• For example: Turkey and the E.U.

Iran & WMD

ii politics of justice18
II. Politics of Justice
  • Survey different political systems at different historical periods we see different theories of justice at work
ii politics of justice19
II. Politics of Justice
  • If justice had an objective basis – that is, if our understanding of justice could be separated from a political context – we should by now see similar conceptions of justice adopted and applied
ii politics of justice20
II. Politics of Justice
  • Whatever international norms that may exist, owe their existence to political might
    • United Nations?
    • International Law?
    • Human Rights?
ii politics of justice21
II. Politics of Justice
  • For Example: Al-Qaeda vs. The U.S.
    • Each group articulates a coherent theory of justice
    • Each theory of justice is at odds with the other
    • Resolution of the dispute…
ii politics of justice24
II. Politics of Justice
  • Bush and bin-Laden did not debate the virtues of American liberalism vs. those of Islamic fundamentalism
ii politics of justice25
II. Politics of Justice
  • They could not debate because they did not share a common political language
  • In the absence of that shared vocabulary, politics takes precedence over rhetoric or rationality
iii justice as politics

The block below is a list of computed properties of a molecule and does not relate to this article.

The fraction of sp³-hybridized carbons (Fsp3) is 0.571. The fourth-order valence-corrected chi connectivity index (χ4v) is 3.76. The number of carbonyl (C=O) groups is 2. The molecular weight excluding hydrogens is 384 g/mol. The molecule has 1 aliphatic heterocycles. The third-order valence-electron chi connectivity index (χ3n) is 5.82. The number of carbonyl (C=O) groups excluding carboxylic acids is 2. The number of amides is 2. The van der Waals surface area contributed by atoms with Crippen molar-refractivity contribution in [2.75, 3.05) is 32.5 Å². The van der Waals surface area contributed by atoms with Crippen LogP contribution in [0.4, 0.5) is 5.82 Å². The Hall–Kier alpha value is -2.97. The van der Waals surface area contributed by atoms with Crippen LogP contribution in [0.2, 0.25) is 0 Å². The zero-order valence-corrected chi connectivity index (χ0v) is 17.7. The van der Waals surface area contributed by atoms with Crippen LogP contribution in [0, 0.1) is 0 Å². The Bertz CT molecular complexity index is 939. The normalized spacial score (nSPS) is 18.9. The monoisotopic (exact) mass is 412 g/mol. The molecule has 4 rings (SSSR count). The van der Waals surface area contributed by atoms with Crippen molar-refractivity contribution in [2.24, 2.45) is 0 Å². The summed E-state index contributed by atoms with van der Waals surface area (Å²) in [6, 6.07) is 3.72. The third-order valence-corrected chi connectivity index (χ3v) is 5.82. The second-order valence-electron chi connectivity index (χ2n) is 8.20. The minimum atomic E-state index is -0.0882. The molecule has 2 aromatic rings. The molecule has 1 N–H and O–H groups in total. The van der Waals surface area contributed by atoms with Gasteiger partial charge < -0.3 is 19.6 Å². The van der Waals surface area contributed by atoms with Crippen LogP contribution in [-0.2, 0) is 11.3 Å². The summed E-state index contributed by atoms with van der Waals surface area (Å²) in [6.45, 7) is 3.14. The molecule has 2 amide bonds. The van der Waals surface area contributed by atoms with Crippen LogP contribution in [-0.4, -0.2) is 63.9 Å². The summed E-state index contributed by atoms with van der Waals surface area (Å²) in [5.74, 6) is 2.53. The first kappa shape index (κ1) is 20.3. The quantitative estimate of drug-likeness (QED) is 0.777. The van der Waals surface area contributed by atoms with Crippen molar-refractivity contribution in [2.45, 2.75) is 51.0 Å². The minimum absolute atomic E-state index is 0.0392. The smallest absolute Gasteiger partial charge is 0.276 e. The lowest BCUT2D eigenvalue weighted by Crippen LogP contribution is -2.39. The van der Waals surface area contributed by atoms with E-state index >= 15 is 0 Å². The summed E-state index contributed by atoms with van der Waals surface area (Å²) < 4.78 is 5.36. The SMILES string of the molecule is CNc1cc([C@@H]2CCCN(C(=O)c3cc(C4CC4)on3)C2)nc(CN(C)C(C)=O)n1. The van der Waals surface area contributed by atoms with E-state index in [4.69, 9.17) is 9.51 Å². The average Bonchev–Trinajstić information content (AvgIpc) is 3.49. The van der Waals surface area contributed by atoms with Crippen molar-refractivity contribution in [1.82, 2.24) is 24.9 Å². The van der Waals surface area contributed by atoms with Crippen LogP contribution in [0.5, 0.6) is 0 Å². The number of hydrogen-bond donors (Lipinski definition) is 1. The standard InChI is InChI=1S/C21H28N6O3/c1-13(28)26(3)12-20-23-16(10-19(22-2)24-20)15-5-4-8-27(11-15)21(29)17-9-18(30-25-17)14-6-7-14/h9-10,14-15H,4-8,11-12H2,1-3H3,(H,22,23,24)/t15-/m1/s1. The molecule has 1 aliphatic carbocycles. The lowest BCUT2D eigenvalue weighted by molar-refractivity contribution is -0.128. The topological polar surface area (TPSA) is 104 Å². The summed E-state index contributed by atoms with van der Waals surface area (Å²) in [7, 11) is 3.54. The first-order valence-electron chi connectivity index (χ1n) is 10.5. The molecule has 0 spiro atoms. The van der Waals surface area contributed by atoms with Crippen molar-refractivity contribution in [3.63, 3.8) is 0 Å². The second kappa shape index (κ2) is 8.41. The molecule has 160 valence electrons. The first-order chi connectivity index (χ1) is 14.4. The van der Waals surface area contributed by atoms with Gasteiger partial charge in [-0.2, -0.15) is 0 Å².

III. Justice as Politics
  • What implications follow from this understanding of justice?
  • That is, if justice is a function of politics, does that mean that justice as such no longer exists or loses its power?
  • Can we no longer condemn acts that violate our understanding of justice?
iii justice as politics27
III. Justice as Politics
  • Short answer, no
  • Our failure to arrive at an objective standard for our normative claims – to settle Level One and Level Two issues – is not necessarily catastrophic
iii justice as politics28
III. Justice as Politics
  • We need to appreciate justice – the rules of our political life – the same way we appreciate the rules of baseball
iii justice as politics29
III. Justice as Politics
  • Politics and our political institutions function like the baseball establishment:
    • That is, they provide the rules by which the game should be played and they have the power to enforce compliance
iii justice as politics30
III. Justice as Politics
  • When groups seek to challenge our political rules – whether they be criminals, terrorists, or other governments, we may use the political resources we have to enforce and defend those rules …
iv conclusion
IV. Conclusion
  • In The Politics, Aristotle defines the human species as the zoon politikon or the political animal
  • Too often we focus on the noun and forget the adjective
iv conclusion33
IV. Conclusion
  • We are political animals.
  • While we may lack a transcendent basis for our moral and political beliefs, we do have a forum for defining those beliefs and the institutions for enforcing deviation and defection from those beliefs
iv conclusion34
IV. Conclusion
  • We may condemn from a variety of moral perspectives those social and political practices we find objectionable,

But…

iv conclusion35
IV. Conclusion
  • Those practices won’t change unless and until our condemnations inspire political action